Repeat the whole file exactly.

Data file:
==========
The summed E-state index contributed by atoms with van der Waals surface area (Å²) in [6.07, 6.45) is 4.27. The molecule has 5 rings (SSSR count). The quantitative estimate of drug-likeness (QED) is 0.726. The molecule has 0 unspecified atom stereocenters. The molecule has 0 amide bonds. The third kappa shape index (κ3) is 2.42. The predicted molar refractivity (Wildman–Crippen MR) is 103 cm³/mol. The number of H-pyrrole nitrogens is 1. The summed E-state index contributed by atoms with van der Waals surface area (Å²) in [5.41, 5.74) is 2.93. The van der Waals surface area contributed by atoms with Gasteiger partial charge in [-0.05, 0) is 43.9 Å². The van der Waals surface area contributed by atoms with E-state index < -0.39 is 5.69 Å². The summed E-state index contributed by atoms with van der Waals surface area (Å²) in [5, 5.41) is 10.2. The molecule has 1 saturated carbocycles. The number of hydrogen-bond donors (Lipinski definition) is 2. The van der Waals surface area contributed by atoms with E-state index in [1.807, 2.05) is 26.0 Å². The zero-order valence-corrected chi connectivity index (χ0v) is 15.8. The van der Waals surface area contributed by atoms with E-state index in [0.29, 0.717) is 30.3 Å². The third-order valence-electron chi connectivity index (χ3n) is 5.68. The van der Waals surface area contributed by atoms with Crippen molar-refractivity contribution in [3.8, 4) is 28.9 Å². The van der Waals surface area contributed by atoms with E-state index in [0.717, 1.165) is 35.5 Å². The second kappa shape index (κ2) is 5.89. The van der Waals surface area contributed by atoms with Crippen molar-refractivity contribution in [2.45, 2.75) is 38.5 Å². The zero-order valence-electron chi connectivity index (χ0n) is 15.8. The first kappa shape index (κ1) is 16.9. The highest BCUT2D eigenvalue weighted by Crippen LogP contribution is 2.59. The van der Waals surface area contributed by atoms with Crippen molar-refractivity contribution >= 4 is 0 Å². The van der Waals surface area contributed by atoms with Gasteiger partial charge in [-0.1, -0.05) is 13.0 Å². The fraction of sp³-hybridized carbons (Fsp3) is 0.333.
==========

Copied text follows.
The summed E-state index contributed by atoms with van der Waals surface area (Å²) in [6.07, 6.45) is 4.27. The molecule has 5 rings (SSSR count). The quantitative estimate of drug-likeness (QED) is 0.726. The molecule has 0 unspecified atom stereocenters. The molecule has 0 amide bonds. The third kappa shape index (κ3) is 2.42. The predicted molar refractivity (Wildman–Crippen MR) is 103 cm³/mol. The number of H-pyrrole nitrogens is 1. The summed E-state index contributed by atoms with van der Waals surface area (Å²) in [5.41, 5.74) is 2.93. The van der Waals surface area contributed by atoms with Gasteiger partial charge in [-0.05, 0) is 43.9 Å². The van der Waals surface area contributed by atoms with E-state index < -0.39 is 5.69 Å². The summed E-state index contributed by atoms with van der Waals surface area (Å²) in [5, 5.41) is 10.2. The molecule has 1 saturated carbocycles. The number of hydrogen-bond donors (Lipinski definition) is 2. The van der Waals surface area contributed by atoms with E-state index in [1.807, 2.05) is 26.0 Å². The zero-order valence-corrected chi connectivity index (χ0v) is 15.8. The van der Waals surface area contributed by atoms with E-state index in [0.29, 0.717) is 30.3 Å². The third-order valence-electron chi connectivity index (χ3n) is 5.68. The van der Waals surface area contributed by atoms with Crippen molar-refractivity contribution in [3.8, 4) is 28.9 Å². The van der Waals surface area contributed by atoms with E-state index in [0.717, 1.165) is 35.5 Å². The second kappa shape index (κ2) is 5.89. The van der Waals surface area contributed by atoms with Crippen molar-refractivity contribution in [2.45, 2.75) is 38.5 Å². The zero-order valence-electron chi connectivity index (χ0n) is 15.8. The first kappa shape index (κ1) is 16.9. The highest BCUT2D eigenvalue weighted by Crippen LogP contribution is 2.59. The van der Waals surface area contributed by atoms with Crippen molar-refractivity contribution >= 4 is 0 Å². The van der Waals surface area contributed by atoms with Gasteiger partial charge in [-0.1, -0.05) is 13.0 Å². The fraction of sp³-hybridized carbons (Fsp3) is 0.333.